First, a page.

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      Peptidomic discovery of short open reading frame-encoded peptides in human cells


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          The amount of the transcriptome that is translated into polypeptides is of fundamental importance. We developed a peptidomic strategy to detect short ORF (sORF)-encoded polypeptides (SEPs) in human cells. We identified 90 SEPs, 86 of which are novel, the largest number of human SEPs ever reported. SEP abundances range from 10-1000 molecules per cell, identical to known proteins. SEPs arise from sORFs in non-coding RNAs as well as multi-cistronic mRNAs, and many SEPs initiate with non-AUG start codons, indicating that non-canonical translation may be more widespread in mammals than previously thought. In addition, coding sORFs are present in a small fraction (8/1866) of long intergenic non-coding RNAs (lincRNAs). Together, these results provide the strongest evidence to date that the human proteome is more complex than previously appreciated.

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          Ab initio reconstruction of transcriptomes of pluripotent and lineage committed cells reveals gene structures of thousands of lincRNAs

          RNA-Seq provides an unbiased way to study a transcriptome, including both coding and non-coding genes. To date, most RNA-Seq studies have critically depended on existing annotations, and thus focused on expression levels and variation in known transcripts. Here, we present Scripture, a method to reconstruct the transcriptome of a mammalian cell using only RNA-Seq reads and the genome sequence. We apply it to mouse embryonic stem cells, neuronal precursor cells, and lung fibroblasts to accurately reconstruct the full-length gene structures for the vast majority of known expressed genes. We identify substantial variation in protein-coding genes, including thousands of novel 5′-start sites, 3′-ends, and internal coding exons. We then determine the gene structures of over a thousand lincRNA and antisense loci. Our results open the way to direct experimental manipulation of thousands of non-coding RNAs, and demonstrate the power of ab initio reconstruction to render a comprehensive picture of mammalian transcriptomes.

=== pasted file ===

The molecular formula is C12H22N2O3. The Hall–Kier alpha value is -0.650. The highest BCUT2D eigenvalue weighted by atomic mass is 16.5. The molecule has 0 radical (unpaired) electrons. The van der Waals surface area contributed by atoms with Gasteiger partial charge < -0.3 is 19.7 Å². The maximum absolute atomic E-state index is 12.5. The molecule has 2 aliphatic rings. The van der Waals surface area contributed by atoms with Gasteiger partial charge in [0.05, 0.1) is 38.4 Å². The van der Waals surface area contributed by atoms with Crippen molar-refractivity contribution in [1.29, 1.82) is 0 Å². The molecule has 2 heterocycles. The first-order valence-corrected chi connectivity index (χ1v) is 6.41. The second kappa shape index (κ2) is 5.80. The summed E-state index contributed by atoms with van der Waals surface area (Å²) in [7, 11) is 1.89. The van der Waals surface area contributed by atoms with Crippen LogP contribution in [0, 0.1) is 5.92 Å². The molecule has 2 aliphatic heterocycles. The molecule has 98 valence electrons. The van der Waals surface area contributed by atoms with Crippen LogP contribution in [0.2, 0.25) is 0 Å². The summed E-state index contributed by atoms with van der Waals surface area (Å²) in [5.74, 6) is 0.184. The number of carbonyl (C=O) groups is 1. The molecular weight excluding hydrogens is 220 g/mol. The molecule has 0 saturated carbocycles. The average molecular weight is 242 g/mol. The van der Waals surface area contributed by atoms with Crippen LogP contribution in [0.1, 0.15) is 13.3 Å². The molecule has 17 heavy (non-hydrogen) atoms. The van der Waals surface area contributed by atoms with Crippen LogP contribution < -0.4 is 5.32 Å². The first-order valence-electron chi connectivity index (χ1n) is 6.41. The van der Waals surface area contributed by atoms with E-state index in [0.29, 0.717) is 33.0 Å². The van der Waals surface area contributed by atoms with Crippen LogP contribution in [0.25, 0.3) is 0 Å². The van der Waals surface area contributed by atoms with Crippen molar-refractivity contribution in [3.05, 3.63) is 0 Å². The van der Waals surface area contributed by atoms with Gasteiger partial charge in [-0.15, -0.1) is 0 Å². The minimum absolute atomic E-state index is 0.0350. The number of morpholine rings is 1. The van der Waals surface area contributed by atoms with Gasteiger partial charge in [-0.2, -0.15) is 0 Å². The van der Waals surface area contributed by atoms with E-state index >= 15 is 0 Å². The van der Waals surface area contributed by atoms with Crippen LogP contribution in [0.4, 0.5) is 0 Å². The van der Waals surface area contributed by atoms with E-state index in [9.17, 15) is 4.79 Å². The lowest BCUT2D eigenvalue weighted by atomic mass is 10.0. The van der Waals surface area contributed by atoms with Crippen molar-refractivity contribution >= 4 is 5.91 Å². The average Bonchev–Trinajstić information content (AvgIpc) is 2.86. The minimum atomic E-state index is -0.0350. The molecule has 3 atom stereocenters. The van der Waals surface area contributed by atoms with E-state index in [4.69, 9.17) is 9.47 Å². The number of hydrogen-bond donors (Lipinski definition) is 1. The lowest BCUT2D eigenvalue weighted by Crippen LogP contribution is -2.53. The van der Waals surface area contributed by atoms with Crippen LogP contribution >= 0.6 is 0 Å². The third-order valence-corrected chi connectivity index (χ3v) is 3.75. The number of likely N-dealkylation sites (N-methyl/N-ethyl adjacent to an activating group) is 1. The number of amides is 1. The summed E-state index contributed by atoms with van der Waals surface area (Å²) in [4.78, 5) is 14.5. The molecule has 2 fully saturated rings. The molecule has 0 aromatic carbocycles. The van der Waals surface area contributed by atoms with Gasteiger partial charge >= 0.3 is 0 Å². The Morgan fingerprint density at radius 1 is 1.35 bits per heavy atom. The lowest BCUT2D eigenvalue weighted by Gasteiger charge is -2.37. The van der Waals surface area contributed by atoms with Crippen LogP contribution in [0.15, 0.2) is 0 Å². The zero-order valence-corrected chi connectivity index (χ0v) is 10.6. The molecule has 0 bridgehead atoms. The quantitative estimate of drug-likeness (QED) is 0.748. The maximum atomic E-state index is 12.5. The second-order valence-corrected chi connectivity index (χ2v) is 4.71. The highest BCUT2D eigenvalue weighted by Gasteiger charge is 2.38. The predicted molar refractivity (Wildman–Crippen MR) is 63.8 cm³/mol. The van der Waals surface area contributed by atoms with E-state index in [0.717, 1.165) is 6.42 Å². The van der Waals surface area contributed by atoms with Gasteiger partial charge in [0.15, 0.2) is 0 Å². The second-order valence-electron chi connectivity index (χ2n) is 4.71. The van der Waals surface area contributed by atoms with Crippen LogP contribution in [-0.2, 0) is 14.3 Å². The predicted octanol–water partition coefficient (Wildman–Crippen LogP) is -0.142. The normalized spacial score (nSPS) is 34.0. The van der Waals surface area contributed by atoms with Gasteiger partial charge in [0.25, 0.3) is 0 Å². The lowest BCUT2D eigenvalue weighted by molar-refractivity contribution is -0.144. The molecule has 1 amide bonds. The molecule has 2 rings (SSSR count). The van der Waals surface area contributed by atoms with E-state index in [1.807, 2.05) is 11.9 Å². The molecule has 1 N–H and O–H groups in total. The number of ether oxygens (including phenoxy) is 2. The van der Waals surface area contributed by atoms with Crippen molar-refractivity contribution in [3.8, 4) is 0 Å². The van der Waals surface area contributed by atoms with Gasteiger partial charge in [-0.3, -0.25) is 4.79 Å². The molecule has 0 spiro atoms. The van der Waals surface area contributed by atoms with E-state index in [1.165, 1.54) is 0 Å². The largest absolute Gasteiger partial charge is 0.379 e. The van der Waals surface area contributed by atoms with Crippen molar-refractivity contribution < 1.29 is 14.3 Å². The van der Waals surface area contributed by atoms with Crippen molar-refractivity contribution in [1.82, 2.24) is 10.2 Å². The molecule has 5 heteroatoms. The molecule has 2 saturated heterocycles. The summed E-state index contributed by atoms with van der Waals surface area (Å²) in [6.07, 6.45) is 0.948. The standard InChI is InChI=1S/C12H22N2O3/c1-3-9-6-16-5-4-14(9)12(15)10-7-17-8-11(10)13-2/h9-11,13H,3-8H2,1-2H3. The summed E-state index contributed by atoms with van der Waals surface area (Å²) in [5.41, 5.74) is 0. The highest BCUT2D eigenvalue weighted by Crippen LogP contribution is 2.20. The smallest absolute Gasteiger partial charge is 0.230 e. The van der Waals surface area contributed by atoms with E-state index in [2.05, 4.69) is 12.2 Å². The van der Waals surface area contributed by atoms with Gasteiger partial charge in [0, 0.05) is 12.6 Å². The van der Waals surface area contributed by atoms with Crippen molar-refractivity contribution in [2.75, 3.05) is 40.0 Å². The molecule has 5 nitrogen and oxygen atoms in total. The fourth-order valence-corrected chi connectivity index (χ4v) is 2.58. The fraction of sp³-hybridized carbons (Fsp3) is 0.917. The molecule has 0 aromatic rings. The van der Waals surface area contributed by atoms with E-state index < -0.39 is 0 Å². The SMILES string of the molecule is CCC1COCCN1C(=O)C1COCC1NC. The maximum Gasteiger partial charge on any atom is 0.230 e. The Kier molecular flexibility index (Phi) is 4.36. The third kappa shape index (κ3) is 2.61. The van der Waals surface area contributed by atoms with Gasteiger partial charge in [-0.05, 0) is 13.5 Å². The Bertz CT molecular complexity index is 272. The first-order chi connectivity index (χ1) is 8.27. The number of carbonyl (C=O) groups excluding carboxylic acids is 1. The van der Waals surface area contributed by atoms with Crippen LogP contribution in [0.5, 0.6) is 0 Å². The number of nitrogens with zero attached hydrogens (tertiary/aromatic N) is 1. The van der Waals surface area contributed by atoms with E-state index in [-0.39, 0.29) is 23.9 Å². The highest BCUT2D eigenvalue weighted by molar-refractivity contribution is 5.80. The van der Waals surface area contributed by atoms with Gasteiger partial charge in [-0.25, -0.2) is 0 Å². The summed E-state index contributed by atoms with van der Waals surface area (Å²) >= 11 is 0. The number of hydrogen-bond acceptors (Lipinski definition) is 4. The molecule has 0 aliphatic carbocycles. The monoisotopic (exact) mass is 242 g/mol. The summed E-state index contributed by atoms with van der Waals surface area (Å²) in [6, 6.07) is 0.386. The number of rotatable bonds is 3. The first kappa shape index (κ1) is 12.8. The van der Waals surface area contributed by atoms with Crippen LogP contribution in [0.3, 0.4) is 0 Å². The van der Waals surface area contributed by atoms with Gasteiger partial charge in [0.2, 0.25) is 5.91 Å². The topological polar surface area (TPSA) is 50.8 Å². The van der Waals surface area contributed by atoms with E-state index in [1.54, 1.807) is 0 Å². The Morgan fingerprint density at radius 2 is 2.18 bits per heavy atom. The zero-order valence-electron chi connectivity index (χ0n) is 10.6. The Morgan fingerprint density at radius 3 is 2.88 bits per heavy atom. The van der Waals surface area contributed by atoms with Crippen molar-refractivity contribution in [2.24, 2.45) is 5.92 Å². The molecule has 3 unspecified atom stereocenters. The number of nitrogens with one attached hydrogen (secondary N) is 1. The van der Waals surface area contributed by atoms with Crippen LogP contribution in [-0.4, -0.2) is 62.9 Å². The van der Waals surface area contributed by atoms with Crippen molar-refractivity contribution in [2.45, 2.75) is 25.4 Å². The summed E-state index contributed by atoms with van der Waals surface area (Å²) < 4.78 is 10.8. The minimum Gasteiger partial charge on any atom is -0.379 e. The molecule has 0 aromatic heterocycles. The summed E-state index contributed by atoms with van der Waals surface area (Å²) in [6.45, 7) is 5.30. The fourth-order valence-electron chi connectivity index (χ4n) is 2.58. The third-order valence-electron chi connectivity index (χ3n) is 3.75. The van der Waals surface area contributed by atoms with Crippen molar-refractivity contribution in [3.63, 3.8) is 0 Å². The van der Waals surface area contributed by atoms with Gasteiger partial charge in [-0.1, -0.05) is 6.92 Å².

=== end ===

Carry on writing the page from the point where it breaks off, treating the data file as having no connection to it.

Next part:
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            Comprehensive comparative analysis of strand-specific RNA sequencing methods

            Strand-specific, massively-parallel cDNA sequencing (RNA-Seq) is a powerful tool for novel transcript discovery, genome annotation, and expression profiling. Despite multiple published methods for strand-specific RNA-Seq, no consensus exists as to how to choose between them. Here, we developed a comprehensive computational pipeline to compare library quality metrics from any RNA-Seq method. Using the well-annotated Saccharomyces cerevisiae transcriptome as a benchmark, we compared seven library construction protocols, including both published and our own novel methods. We found marked differences in strand-specificity, library complexity, evenness and continuity of coverage, agreement with known annotations, and accuracy for expression profiling. Weighing each method’s performance and ease, we identify the dUTP second strand marking and the Illumina RNA ligation methods as the leading protocols, with the former benefitting from the current availability of paired-end sequencing. Our analysis provides a comprehensive benchmark, and our computational pipeline is applicable for assessment of future protocols in other organisms.